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B2-kinin receptor plays a key role in B1-, angiotensin converting enzyme inhibitor-, and vascular endothelial growth factor-stimulated in vitro angiogenesis in the hypoxic mouse heart


Sanchez de Miguel, L; Neysari, S; Jakob, S; Petrimpol, M (2008). B2-kinin receptor plays a key role in B1-, angiotensin converting enzyme inhibitor-, and vascular endothelial growth factor-stimulated in vitro angiogenesis in the hypoxic mouse heart. Cardiovascular Research, 80(1):106-113.

Abstract

AIMS: Angiotensin converting enzyme (ACE) inhibition reduces heart disease and vascular stiffness in hypertension and leads to kinin accumulation. In this study, we analysed the role and importance of two kinin receptor subtypes in angiogenesis during ACE inhibition in an in vitro model of angiogenesis of the mouse heart. METHODS AND RESULTS: First, we analysed the angiogenic properties of bradykinin and enalapril on wild-type C57Bl/6 and B2 receptor(-/-) mouse heart under normoxia (21% O(2)) and hypoxia (1% O(2)) in vitro and the contribution of B1 and B2 kinin receptors to this effect. Bradykinin induced dose-dependent endothelial sprout formation in vitro in adult mouse heart only under hypoxia (1.7 fold, n = 6, P < 0.05). The B2 receptor mediated sprouting that was induced by bradykinin and vascular endothelial growth factor (VEGF(164); n = 6, P < 0.05), but did not mediate sprouting that was induced by growth factors bFGF or PDGF-BB. Enalapril induced sprouting through both the B1 and B2 kinin receptors, but it required the presence of the B2 receptor in both scenarios and was dependent on BK synthesis. B1-receptor agonists induced sprout formation via the B1 receptor (2.5 fold, n = 6, P < 0.05), but it required the presence of the B2 receptor for them to do so. Both B2-receptor and B1-receptor agonist-induced angiogenesis required nitric oxide biosynthesis. CONCLUSION: The kinin B2 receptor plays a crucial role in angiogenesis that is induced by different vasoactive molecules, namely bradykinin, ACE inhibitors, B1-stimulating kinin metabolites, and VEGF164 in an in vitro model of angiogenesis of mouse heart under hypoxia. Therapeutic treatment of hypertensive patients by using ACE inhibitors may potentially benefit the ischaemic heart through inducing B2-dependent heart neovascularization.

AIMS: Angiotensin converting enzyme (ACE) inhibition reduces heart disease and vascular stiffness in hypertension and leads to kinin accumulation. In this study, we analysed the role and importance of two kinin receptor subtypes in angiogenesis during ACE inhibition in an in vitro model of angiogenesis of the mouse heart. METHODS AND RESULTS: First, we analysed the angiogenic properties of bradykinin and enalapril on wild-type C57Bl/6 and B2 receptor(-/-) mouse heart under normoxia (21% O(2)) and hypoxia (1% O(2)) in vitro and the contribution of B1 and B2 kinin receptors to this effect. Bradykinin induced dose-dependent endothelial sprout formation in vitro in adult mouse heart only under hypoxia (1.7 fold, n = 6, P < 0.05). The B2 receptor mediated sprouting that was induced by bradykinin and vascular endothelial growth factor (VEGF(164); n = 6, P < 0.05), but did not mediate sprouting that was induced by growth factors bFGF or PDGF-BB. Enalapril induced sprouting through both the B1 and B2 kinin receptors, but it required the presence of the B2 receptor in both scenarios and was dependent on BK synthesis. B1-receptor agonists induced sprout formation via the B1 receptor (2.5 fold, n = 6, P < 0.05), but it required the presence of the B2 receptor for them to do so. Both B2-receptor and B1-receptor agonist-induced angiogenesis required nitric oxide biosynthesis. CONCLUSION: The kinin B2 receptor plays a crucial role in angiogenesis that is induced by different vasoactive molecules, namely bradykinin, ACE inhibitors, B1-stimulating kinin metabolites, and VEGF164 in an in vitro model of angiogenesis of mouse heart under hypoxia. Therapeutic treatment of hypertensive patients by using ACE inhibitors may potentially benefit the ischaemic heart through inducing B2-dependent heart neovascularization.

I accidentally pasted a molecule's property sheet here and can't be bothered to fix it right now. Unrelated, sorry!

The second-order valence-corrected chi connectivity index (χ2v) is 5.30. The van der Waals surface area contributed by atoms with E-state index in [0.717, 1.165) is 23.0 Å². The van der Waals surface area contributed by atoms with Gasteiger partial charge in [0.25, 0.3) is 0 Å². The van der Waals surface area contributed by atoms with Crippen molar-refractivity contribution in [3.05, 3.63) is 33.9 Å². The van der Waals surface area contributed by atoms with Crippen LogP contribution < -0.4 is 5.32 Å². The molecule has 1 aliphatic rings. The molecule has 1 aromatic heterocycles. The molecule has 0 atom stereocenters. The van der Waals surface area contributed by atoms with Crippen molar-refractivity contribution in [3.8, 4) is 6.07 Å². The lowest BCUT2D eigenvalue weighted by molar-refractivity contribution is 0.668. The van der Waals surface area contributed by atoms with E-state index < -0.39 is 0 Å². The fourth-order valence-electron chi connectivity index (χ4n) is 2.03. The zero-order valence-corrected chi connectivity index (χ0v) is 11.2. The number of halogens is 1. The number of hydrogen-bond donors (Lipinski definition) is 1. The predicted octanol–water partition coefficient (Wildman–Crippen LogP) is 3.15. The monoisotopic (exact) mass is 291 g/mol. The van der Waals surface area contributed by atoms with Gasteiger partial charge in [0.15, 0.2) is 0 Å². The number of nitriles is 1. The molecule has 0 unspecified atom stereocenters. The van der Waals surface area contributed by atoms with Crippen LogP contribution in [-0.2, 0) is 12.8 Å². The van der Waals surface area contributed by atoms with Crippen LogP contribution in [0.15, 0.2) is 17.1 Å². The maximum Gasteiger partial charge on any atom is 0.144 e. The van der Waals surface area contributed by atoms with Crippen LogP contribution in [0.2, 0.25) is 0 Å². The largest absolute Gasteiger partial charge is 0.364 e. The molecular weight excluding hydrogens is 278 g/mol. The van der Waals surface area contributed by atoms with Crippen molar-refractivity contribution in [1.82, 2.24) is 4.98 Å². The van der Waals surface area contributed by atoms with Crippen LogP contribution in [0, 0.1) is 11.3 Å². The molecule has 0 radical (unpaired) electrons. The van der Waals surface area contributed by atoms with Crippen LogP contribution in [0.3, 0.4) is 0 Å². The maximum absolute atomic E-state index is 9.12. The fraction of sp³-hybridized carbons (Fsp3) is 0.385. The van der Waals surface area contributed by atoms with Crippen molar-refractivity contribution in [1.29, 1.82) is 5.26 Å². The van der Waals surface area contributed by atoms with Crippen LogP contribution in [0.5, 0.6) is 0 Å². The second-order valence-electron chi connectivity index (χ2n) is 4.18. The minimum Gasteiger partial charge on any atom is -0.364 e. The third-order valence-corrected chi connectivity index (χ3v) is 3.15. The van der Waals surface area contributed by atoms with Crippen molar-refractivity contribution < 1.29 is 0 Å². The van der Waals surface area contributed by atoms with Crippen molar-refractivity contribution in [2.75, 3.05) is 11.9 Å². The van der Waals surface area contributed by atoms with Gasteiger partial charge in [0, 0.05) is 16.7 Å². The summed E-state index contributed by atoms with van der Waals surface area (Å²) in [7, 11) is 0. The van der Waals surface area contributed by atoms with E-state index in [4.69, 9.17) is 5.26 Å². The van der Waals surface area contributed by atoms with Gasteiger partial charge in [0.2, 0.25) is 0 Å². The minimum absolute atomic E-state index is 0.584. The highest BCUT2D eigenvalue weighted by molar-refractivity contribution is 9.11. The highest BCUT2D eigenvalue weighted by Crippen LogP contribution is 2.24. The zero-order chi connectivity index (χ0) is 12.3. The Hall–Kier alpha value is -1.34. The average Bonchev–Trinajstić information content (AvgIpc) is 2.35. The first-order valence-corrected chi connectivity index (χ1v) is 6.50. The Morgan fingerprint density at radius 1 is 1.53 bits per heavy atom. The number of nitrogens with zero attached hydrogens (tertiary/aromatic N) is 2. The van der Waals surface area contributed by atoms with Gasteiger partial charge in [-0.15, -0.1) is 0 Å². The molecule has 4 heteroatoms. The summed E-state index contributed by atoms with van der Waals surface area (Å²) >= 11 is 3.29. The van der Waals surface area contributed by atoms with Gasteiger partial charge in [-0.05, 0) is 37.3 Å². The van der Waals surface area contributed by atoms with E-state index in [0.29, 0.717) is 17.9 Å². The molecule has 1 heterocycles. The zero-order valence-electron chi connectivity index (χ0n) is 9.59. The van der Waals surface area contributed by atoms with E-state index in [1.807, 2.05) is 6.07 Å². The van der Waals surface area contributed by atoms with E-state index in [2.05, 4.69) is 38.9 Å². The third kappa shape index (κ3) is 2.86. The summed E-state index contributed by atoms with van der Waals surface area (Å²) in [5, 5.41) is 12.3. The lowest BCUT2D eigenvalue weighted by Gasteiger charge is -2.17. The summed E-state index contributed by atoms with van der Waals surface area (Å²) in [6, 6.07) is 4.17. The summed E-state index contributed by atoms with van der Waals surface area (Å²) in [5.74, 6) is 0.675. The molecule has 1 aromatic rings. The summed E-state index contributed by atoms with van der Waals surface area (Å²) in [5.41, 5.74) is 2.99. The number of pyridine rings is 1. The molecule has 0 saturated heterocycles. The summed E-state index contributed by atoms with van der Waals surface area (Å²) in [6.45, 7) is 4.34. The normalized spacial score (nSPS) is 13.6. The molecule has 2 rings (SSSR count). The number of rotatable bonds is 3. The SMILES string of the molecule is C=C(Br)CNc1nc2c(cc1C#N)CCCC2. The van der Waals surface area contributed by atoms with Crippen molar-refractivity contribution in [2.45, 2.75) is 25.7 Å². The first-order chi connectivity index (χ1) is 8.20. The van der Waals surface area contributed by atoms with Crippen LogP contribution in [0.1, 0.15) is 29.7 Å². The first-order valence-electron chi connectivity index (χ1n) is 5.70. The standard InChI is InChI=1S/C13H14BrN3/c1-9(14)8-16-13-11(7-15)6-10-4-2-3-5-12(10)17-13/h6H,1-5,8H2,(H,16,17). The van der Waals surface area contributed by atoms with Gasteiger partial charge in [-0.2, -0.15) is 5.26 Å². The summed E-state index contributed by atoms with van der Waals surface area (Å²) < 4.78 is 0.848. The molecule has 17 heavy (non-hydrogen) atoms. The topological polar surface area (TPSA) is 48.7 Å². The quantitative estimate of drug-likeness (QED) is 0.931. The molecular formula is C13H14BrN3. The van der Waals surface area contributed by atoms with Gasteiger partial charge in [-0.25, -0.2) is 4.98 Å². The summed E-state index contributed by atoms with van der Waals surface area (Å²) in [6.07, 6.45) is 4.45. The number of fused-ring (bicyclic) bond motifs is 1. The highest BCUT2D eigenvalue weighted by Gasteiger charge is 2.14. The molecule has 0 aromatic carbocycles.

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9 citations in Web of Science®
16 citations in Scopus®
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Additional indexing

Item Type:Journal Article, refereed, original work
Communities & Collections:04 Faculty of Medicine > University Hospital Zurich > Clinic and Policlinic for Internal Medicine
Dewey Decimal Classification:610 Medicine & health
Language:English
Date:1 October 2008
Deposited On:24 Feb 2009 15:59
Last Modified:05 Apr 2016 13:06
Publisher:Oxford University Press
ISSN:0008-6363
Free access at:PubMed ID. An embargo period may apply.
Publisher DOI:10.1093/cvr/cvn170
PubMed ID:18566101

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